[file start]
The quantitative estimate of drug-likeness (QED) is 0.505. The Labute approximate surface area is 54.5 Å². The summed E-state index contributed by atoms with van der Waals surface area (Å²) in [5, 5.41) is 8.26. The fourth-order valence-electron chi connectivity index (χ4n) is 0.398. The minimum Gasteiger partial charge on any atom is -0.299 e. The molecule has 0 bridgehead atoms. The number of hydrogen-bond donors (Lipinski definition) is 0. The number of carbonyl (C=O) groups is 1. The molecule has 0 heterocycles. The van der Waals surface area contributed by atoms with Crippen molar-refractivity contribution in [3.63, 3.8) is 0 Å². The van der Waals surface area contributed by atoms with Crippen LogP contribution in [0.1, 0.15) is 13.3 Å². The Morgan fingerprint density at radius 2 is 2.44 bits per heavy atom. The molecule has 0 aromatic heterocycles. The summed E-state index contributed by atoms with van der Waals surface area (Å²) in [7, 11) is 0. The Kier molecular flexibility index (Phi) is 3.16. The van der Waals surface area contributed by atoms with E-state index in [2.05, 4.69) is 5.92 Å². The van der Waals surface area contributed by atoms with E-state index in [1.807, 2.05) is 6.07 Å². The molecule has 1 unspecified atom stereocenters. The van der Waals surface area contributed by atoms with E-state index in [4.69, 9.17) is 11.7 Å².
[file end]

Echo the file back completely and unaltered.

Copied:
The quantitative estimate of drug-likeness (QED) is 0.505. The Labute approximate surface area is 54.5 Å². The summed E-state index contributed by atoms with van der Waals surface area (Å²) in [5, 5.41) is 8.26. The fourth-order valence-electron chi connectivity index (χ4n) is 0.398. The minimum Gasteiger partial charge on any atom is -0.299 e. The molecule has 0 bridgehead atoms. The number of hydrogen-bond donors (Lipinski definition) is 0. The number of carbonyl (C=O) groups is 1. The molecule has 0 heterocycles. The van der Waals surface area contributed by atoms with Crippen molar-refractivity contribution in [3.63, 3.8) is 0 Å². The van der Waals surface area contributed by atoms with Crippen LogP contribution in [0.1, 0.15) is 13.3 Å². The Morgan fingerprint density at radius 2 is 2.44 bits per heavy atom. The molecule has 0 aromatic heterocycles. The summed E-state index contributed by atoms with van der Waals surface area (Å²) in [7, 11) is 0. The Kier molecular flexibility index (Phi) is 3.16. The van der Waals surface area contributed by atoms with E-state index in [2.05, 4.69) is 5.92 Å². The van der Waals surface area contributed by atoms with E-state index in [1.807, 2.05) is 6.07 Å². The molecule has 1 unspecified atom stereocenters. The van der Waals surface area contributed by atoms with E-state index in [4.69, 9.17) is 11.7 Å².